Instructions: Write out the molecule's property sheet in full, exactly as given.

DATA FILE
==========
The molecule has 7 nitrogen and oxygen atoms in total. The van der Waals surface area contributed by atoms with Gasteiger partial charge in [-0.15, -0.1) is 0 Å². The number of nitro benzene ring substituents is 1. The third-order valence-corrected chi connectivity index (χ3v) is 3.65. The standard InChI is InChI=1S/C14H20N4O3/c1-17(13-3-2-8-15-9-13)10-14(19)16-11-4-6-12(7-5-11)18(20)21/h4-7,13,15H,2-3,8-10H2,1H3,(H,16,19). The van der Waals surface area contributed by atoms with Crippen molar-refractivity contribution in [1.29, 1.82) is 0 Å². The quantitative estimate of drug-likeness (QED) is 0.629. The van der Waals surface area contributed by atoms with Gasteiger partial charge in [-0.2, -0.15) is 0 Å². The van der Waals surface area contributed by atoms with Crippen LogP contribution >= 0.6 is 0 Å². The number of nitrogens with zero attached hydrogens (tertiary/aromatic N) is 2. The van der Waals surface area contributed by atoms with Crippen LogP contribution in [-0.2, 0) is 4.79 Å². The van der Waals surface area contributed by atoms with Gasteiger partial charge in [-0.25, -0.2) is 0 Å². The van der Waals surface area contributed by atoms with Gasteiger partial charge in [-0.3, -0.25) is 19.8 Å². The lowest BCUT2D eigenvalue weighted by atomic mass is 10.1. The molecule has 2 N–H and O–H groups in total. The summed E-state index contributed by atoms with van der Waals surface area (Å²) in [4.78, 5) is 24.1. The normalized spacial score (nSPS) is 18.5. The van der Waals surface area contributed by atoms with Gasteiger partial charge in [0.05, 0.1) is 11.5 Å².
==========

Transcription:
The molecule has 7 nitrogen and oxygen atoms in total. The van der Waals surface area contributed by atoms with Gasteiger partial charge in [-0.15, -0.1) is 0 Å². The number of nitro benzene ring substituents is 1. The third-order valence-corrected chi connectivity index (χ3v) is 3.65. The standard InChI is InChI=1S/C14H20N4O3/c1-17(13-3-2-8-15-9-13)10-14(19)16-11-4-6-12(7-5-11)18(20)21/h4-7,13,15H,2-3,8-10H2,1H3,(H,16,19). The van der Waals surface area contributed by atoms with Crippen molar-refractivity contribution in [1.29, 1.82) is 0 Å². The quantitative estimate of drug-likeness (QED) is 0.629. The van der Waals surface area contributed by atoms with Gasteiger partial charge in [-0.2, -0.15) is 0 Å². The van der Waals surface area contributed by atoms with Crippen LogP contribution >= 0.6 is 0 Å². The number of nitrogens with zero attached hydrogens (tertiary/aromatic N) is 2. The van der Waals surface area contributed by atoms with Crippen LogP contribution in [-0.2, 0) is 4.79 Å². The van der Waals surface area contributed by atoms with Gasteiger partial charge in [-0.25, -0.2) is 0 Å². The van der Waals surface area contributed by atoms with Gasteiger partial charge in [-0.3, -0.25) is 19.8 Å². The lowest BCUT2D eigenvalue weighted by atomic mass is 10.1. The molecule has 2 N–H and O–H groups in total. The summed E-state index contributed by atoms with van der Waals surface area (Å²) in [4.78, 5) is 24.1. The normalized spacial score (nSPS) is 18.5. The van der Waals surface area contributed by atoms with Gasteiger partial charge in [0.05, 0.1) is 11.5 Å².